July 20 – Bloomberg (Duncan Hooper): “U.K. mortgage lending accelerated in June at a record pace after slowing in May, the British Bankers’ Association said, suggesting the Bank of England may need to boost interest rates again to cool consumers appetite for debt…. The Council of Mortgage Lenders said gross mortgage lending rose 15 percent to 27.8 billion pounds.”
July 23 – Bloomberg (Sam Fleming): “U.K. economic growth accelerated in the second quarter as four interest rate increases since November failed to dampen consumer spending and manufacturing pulled out of a decline, reinforcing expectations for higher borrowing costs… The economy grew an annual 3.7 percent, the fastest since the third quarter of 2000. The U.K. has had 48 quarters of uninterrupted growth, pushing unemployment to a 29-year low and prompting the Bank of England to increase rates from the lowest in almost half a century in November.”
July 22 – Bloomberg (Francois de Beaupuy): “Consumer spending in France, Europe’s third-biggest economy, surged in June at the fastest pace in almost eight years as government-regulated seasonal discounts lifted sales of cars, home appliances and clothing. Spending on manufactured goods, which accounts for a quarter of total household consumption, climbed 4.2 percent from May…”
July 21 – Bloomberg (Jonas Bergman): “Danish second-quarter mortgage lending was the highest since the first three months of 2003 as low interest rates continued to support demand for refinancing, the Association of Danish Mortgage Banks said.”
July 23 - Bloomberg (Thomas Black): “Mexico had its biggest monthly trade deficit this year in June as consumer spending drove up imports while lower oil prices slowed export growth… Imports surged 23 percent from the year-earlier period to $17 billion, outpacing the 21.5 percent rise in exports to $16.5 billion...”
July 22 – Bloomberg (Carlos Caminada): “Brazil had a record current account surplus in June as exports surged. The surplus in the current account, the broadest measure of a country’s trade in goods and services, rose to $2.06 billion from $1.48 billion in May…”
California Bubble Watch:
July 20 – Associated Press: “California’s real estate market showed no signs of slowing in June as buyers scooped up houses and condos at a record clip and helped drive the median price for a home to an all-time high of $382,000. The median price for June represents a 23.2% increase over $310,000 in the same period last year and a 3.8% jump over the $368,000 recorded in May, according to data released by DataQuick… In all, 66,850 homes were sold during the month, up 21.7% from 54,930 in June 2003 and up 18% from 56,650 in May. ‘We’re still not seeing any turn in the market,’ DataQuick analyst John Karevoll said.”
July 17 – San Francisco Chronicle (Kelli Zito): “Bay Area home buyers went on a binge in June, pushing prices and sales counts -- not to mention monthly payments -- to their highest levels in at least 16 years. A total of 14,104 houses and condominiums changed hands in June in the nine-county region, blasting past the previous monthly record of 12,488 set in August 2003 and representing a 34 percent jump over the June 2003 total of 10,492, according to DataQuick… The median price for a single-family home hit $545,000, a record for the fifth consecutive month and nearly 18 percent higher than the year-ago figure of $464,000. June’s median was also about 3 percent higher than May’s median of $530,000. ‘It’s astonishing,’ DataQuick researcher John Karevoll said about the sales volume. ‘You never break records by that much. It’s like Bob Beamon’s long jump record,’ Karevoll said, referring to the legendary track star whose 1968 record stood untouched for 23 years.”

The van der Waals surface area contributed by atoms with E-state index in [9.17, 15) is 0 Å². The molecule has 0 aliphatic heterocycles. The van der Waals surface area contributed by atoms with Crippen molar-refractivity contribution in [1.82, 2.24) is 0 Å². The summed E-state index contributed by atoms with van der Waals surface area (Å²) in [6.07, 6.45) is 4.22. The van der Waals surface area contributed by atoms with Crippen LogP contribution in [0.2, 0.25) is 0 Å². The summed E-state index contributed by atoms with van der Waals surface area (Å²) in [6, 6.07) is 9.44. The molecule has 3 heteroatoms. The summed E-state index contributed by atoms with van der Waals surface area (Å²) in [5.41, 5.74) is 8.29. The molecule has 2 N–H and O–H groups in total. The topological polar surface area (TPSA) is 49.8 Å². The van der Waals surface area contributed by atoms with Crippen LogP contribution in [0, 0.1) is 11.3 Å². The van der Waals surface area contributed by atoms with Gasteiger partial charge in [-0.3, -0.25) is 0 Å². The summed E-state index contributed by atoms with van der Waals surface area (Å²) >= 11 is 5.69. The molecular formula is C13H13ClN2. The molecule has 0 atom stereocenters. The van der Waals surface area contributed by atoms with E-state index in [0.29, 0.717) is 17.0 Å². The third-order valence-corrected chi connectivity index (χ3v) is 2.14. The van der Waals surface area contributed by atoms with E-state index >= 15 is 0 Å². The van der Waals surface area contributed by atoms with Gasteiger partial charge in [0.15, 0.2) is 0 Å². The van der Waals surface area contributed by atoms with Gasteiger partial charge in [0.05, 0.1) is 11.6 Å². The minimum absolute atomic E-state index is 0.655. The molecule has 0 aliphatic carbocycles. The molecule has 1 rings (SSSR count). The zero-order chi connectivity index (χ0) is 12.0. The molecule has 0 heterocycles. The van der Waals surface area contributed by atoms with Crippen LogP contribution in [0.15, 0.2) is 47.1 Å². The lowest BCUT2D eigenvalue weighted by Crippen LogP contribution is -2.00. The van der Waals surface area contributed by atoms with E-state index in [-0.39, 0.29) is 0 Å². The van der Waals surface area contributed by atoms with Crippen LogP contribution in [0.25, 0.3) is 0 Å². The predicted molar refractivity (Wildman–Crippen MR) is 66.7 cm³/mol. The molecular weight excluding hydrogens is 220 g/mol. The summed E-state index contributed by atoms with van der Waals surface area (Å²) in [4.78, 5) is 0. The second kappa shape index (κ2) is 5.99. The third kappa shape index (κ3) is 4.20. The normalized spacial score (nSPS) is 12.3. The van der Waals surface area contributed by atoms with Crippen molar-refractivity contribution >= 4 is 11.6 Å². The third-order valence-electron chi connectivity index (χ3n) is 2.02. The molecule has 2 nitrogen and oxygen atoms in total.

July 20 – (Santa Rosa, CA) Press Democrat (Michael Coit): “The median price for Sonoma County resale homes pushed past the half-million-dollar mark in June for the first time… The median was $503,000 in June, a month when sales increased more than 22 percent… Sonoma County has been rapidly surpassing real estate milestones in recent years, as have much of the Bay Area and state. The county’s median price hit $100,000 in 1982 and topped $200,000 in 1991 and $300,000 in 2000. It surpassed $400,000 last year.”
July 17 – San Jose Mercury News (Sue McAllister): “Another month, another record broken by Bay Area home prices. The median price of houses sold in Santa Clara County climbed to $599,000 in June, the fifth consecutive month of record-high prices, racking up a 15.2 percent increase from a year earlier. And if those figures don’t stun you, consider the huge jump -- 49 percent -- in the number of houses sold in the county last month…” Condo sales in the county surged also, increasing 64.8 percent from June 2003. The median price of the condos sold was $385,000, up 6.9 percent.”
Mortgage Finance Bubble Watch:
July 21 – South Florida Business Journal: “The average sales prices for existing, single-family homes and condominiums in the Fort Lauderdale area are up an average 15 percent in the first six months of the year, the Realtor Association of Greater Fort Lauderdale said. The group said the average price for an existing single-family home in the greater Fort Lauderdale area topped $363,019 for June 2004, a 14 percent increase from January 2004 average of $317,455. Existing condominiums reached $175,628 for June 2004…up almost 16 percent from the January… Total units sold during the first half of 2004 totaled 31,199…a 20 percent jump from the 2003 first-half total… The dollar value of the first six months of sales reached $3.6 billion…18 percent ahead of last year’s first-half total…”